Wish me luck
Andrew 

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Judi R
Sutton-on-Sea, United Kingdom



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Don't forget that MERG do offer a "get you going" service which is mentioned on our forum. If all else fails, then our Technical Support Manager will look at it and get it going for you if you post it to him.

Judi Rastall
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Andrew Duncan
Reigate, United Kingdom



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Judi R wrote: Don't forget that MERG do offer a "get you going" service which is mentioned on our forum. If all else fails, then our Technical Support Manager will look at it and get it going for you if you post it to him.

Judi Rastall
Hello Judi
Thanks for your message, I'm hoping that my pessimism is misplaced and that everything will go swimmingly. I suppose I said that I feared it wouldn't work because in electronics I have no experience of fault finding. Indeed I find tracing a short circuit on one of my baseboards, a long drawn out process that sometimes can takes me days to track down and that's with something that is a simple + or - that I've designed and built myself. 

You can probably imagine therefore that the thought of  tracing a problem on a tiny circuit board that seems to talk a different language and has things on it that have more in common with magic than any reality I understand, is a big leap. Having said that I've been very impressed by both your (Merg) support and, that I've got through the first stage of testing successfully!

So keep your fingers crossed that I make it through the last stage without blowing the thing to kingdom come!

Thanks again for you help on the Merg forum
Kind regards
Andrew
PS I wasn't aware of the get you going service. Excellent service to offer.









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Andrew Duncan
Reigate, United Kingdom



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Hooray it worked!

It’s a bit of a long story but in the end I got the DCO working ok (with a,little more help from Geoff on the Merg forum)I think. I say I think because it’s not yet been tested out in anger, but all the signs suggest it’ll be fine in use. 

Andrew 

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Andrew Duncan
Reigate, United Kingdom



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Ok so here are few pictures of stuff that I’ve been up to in the last couple of months. 

Below is a picture of the control panel I’ve just made that holds the ZTC 511 controller and all the power supplies needed for it and the servos. The switches you can see ( two missing at present) are the district switches, UP MAIN, DOWN MAIN, MARSHALLING YARD, BRANCH LINE which as the title suggests cut out any one of these power districts. And on each board each district can be switched out locally for that board which makes trouble shooting easier. There’s a LED below each switch to show its live.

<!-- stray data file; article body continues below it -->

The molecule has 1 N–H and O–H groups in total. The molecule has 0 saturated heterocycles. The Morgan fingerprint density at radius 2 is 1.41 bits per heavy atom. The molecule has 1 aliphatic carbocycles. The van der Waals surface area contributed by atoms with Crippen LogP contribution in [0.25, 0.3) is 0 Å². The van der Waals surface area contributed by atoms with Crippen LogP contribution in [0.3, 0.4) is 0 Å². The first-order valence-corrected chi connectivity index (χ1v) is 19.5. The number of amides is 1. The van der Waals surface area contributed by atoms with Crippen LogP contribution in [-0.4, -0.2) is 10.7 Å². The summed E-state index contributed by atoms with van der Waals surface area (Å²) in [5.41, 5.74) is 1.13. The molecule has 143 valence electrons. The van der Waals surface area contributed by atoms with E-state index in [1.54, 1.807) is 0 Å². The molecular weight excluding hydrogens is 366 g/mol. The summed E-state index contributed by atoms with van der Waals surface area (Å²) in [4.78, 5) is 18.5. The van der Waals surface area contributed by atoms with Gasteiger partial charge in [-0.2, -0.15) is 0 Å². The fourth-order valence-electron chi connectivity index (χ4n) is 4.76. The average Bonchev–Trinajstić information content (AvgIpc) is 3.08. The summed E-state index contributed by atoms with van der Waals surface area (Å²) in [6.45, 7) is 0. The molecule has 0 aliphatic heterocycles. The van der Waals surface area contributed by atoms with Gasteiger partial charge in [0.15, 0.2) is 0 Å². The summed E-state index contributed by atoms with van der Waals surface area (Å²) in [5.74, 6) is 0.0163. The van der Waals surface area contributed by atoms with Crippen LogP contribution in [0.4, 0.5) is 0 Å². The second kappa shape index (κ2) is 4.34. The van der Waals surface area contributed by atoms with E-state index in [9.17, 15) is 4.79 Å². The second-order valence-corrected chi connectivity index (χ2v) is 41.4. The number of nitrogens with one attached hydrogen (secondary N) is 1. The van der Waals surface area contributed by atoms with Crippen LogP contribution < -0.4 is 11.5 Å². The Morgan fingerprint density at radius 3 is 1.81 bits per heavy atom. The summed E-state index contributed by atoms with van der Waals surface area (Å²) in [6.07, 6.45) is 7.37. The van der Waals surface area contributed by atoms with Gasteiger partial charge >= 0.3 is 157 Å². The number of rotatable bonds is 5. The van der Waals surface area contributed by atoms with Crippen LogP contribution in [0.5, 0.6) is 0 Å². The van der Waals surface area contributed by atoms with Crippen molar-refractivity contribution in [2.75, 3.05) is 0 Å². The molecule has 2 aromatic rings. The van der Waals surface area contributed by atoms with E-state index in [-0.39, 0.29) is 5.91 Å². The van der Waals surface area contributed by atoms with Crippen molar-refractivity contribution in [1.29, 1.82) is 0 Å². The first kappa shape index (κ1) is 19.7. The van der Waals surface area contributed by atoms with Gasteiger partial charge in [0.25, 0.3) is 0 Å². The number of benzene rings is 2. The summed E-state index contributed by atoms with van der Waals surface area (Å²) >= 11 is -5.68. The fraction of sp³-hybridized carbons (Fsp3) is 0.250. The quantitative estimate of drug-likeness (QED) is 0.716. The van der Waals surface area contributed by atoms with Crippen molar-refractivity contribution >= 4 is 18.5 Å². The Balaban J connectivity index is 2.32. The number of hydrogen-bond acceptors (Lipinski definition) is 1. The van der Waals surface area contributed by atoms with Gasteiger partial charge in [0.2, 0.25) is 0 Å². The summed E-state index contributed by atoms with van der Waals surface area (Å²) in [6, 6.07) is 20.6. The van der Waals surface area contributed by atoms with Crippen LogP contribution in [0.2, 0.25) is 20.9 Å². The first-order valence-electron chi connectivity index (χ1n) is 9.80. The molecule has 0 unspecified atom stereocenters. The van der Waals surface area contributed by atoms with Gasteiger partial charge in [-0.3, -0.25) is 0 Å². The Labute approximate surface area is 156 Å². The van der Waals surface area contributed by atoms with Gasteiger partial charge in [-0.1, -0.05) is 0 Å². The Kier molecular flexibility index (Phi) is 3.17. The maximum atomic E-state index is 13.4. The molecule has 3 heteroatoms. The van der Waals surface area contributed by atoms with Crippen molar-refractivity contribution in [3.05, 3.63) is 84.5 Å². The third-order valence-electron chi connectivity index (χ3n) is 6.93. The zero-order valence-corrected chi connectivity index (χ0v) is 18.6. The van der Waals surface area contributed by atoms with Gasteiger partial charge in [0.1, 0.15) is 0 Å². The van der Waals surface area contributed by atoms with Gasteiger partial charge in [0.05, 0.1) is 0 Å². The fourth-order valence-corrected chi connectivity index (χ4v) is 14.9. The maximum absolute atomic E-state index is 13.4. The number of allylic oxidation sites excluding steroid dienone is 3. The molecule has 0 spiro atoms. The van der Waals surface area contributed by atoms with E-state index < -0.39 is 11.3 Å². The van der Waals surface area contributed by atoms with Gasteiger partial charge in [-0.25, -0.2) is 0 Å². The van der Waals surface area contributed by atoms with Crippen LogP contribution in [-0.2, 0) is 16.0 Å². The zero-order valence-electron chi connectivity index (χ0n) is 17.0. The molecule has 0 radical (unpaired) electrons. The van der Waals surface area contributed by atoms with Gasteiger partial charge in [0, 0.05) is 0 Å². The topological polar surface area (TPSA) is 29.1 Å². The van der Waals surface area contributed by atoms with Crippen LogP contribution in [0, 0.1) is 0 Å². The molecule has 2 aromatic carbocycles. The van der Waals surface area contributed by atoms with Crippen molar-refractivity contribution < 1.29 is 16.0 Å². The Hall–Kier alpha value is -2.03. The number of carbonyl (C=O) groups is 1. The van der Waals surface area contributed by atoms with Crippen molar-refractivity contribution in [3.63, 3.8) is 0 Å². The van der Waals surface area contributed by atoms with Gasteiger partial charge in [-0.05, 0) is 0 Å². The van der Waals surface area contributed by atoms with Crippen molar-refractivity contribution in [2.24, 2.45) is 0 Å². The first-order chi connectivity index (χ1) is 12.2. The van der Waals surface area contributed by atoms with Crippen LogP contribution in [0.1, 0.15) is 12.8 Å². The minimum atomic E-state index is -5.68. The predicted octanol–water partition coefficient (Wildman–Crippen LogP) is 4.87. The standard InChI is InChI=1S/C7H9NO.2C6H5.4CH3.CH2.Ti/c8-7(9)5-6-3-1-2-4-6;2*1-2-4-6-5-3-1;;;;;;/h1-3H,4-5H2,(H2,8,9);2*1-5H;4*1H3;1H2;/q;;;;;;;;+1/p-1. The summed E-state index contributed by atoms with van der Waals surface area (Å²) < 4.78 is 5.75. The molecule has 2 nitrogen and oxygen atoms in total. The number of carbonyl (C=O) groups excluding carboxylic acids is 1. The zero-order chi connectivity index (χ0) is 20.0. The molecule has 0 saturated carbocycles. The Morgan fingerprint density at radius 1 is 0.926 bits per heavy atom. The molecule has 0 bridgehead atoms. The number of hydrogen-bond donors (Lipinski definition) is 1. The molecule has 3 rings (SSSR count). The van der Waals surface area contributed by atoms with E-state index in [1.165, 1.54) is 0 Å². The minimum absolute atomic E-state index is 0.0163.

The control panel is mounted on a pair of drawer runners and behind it (you can see in the picture below,)  it pulled out showing where the power supplies live. 





And here,s a picture of my collection of azaleas which are about to burst into bloom ...sorry just couldn’t resist





And here is one of our cats trying to help me understand complicated long division sums that the Merg site refer to as basic electronics!!! Truffle, the cat, (all our cats are named after food, I should say that I run a company selling cookware and my wife's French and loves cooking, my middle daughter’s a pastry chef so I mention this so you don’t think my life’s all beer and peanuts.) couldn’t make head or tail of it either and eventually left in search of more interesting tit bits.  In fact I think in this photo he was already getting distracted, probably by the catnip which he’s very partial to. 




And here is the junction baseboard still with its relay electrics in tact....but not for long. The relays that control the crossing polarity have been very iffy for some reason and in the end back at the end of March I finally got fed up with them and replaced them all with Gaugemaster Autofrogs ( frog juicers). Huge reduction in wiring! I’ve still got an intermittent short circuit on the branch line on that board but the change has made most of the board pretty reliable...just a little way to go. 




I think that’s about it for tonight. Time for a wee dram before bed perhaps?

Kind regards

Andrew

PS in the end it turned into a couple of madeleines dipped in the apricot jam, washed down with some cooking brandy and a mug of tea. Heady stuff.